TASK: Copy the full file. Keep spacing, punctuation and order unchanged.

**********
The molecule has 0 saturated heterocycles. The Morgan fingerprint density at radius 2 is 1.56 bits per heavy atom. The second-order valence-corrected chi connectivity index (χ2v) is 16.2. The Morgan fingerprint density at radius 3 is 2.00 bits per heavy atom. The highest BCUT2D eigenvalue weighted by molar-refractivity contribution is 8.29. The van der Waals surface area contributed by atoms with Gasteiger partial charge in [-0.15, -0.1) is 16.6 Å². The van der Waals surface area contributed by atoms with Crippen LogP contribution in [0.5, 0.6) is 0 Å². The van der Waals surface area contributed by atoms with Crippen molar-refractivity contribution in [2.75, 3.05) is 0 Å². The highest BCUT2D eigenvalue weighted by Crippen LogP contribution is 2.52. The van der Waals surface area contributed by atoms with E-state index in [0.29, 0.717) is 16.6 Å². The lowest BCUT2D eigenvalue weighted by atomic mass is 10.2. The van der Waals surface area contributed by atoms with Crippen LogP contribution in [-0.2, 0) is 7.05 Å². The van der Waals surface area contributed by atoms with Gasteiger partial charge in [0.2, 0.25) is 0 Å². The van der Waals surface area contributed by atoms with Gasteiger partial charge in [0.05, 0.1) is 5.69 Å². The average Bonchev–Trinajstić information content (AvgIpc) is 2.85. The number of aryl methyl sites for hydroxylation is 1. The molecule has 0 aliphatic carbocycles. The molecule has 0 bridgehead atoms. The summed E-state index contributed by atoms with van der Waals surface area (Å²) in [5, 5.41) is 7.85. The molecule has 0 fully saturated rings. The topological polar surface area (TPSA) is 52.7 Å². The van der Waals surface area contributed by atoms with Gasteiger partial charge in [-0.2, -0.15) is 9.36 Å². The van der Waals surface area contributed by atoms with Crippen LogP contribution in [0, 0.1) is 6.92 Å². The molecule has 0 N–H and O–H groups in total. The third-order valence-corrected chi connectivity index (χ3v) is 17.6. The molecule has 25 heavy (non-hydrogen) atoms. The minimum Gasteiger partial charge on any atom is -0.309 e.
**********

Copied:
The molecule has 0 saturated heterocycles. The Morgan fingerprint density at radius 2 is 1.56 bits per heavy atom. The second-order valence-corrected chi connectivity index (χ2v) is 16.2. The Morgan fingerprint density at radius 3 is 2.00 bits per heavy atom. The highest BCUT2D eigenvalue weighted by molar-refractivity contribution is 8.29. The van der Waals surface area contributed by atoms with Gasteiger partial charge in [-0.15, -0.1) is 16.6 Å². The van der Waals surface area contributed by atoms with Crippen LogP contribution in [0.5, 0.6) is 0 Å². The van der Waals surface area contributed by atoms with Crippen molar-refractivity contribution in [2.75, 3.05) is 0 Å². The highest BCUT2D eigenvalue weighted by Crippen LogP contribution is 2.52. The van der Waals surface area contributed by atoms with E-state index in [0.29, 0.717) is 16.6 Å². The lowest BCUT2D eigenvalue weighted by atomic mass is 10.2. The van der Waals surface area contributed by atoms with Crippen LogP contribution in [-0.2, 0) is 7.05 Å². The van der Waals surface area contributed by atoms with Gasteiger partial charge in [0.2, 0.25) is 0 Å². The van der Waals surface area contributed by atoms with Gasteiger partial charge in [0.05, 0.1) is 5.69 Å². The average Bonchev–Trinajstić information content (AvgIpc) is 2.85. The number of aryl methyl sites for hydroxylation is 1. The molecule has 0 aliphatic carbocycles. The molecule has 0 bridgehead atoms. The summed E-state index contributed by atoms with van der Waals surface area (Å²) in [5, 5.41) is 7.85. The molecule has 0 fully saturated rings. The topological polar surface area (TPSA) is 52.7 Å². The van der Waals surface area contributed by atoms with Gasteiger partial charge in [-0.2, -0.15) is 9.36 Å². The van der Waals surface area contributed by atoms with Crippen LogP contribution in [0, 0.1) is 6.92 Å². The molecule has 0 N–H and O–H groups in total. The third-order valence-corrected chi connectivity index (χ3v) is 17.6. The molecule has 25 heavy (non-hydrogen) atoms. The minimum Gasteiger partial charge on any atom is -0.309 e.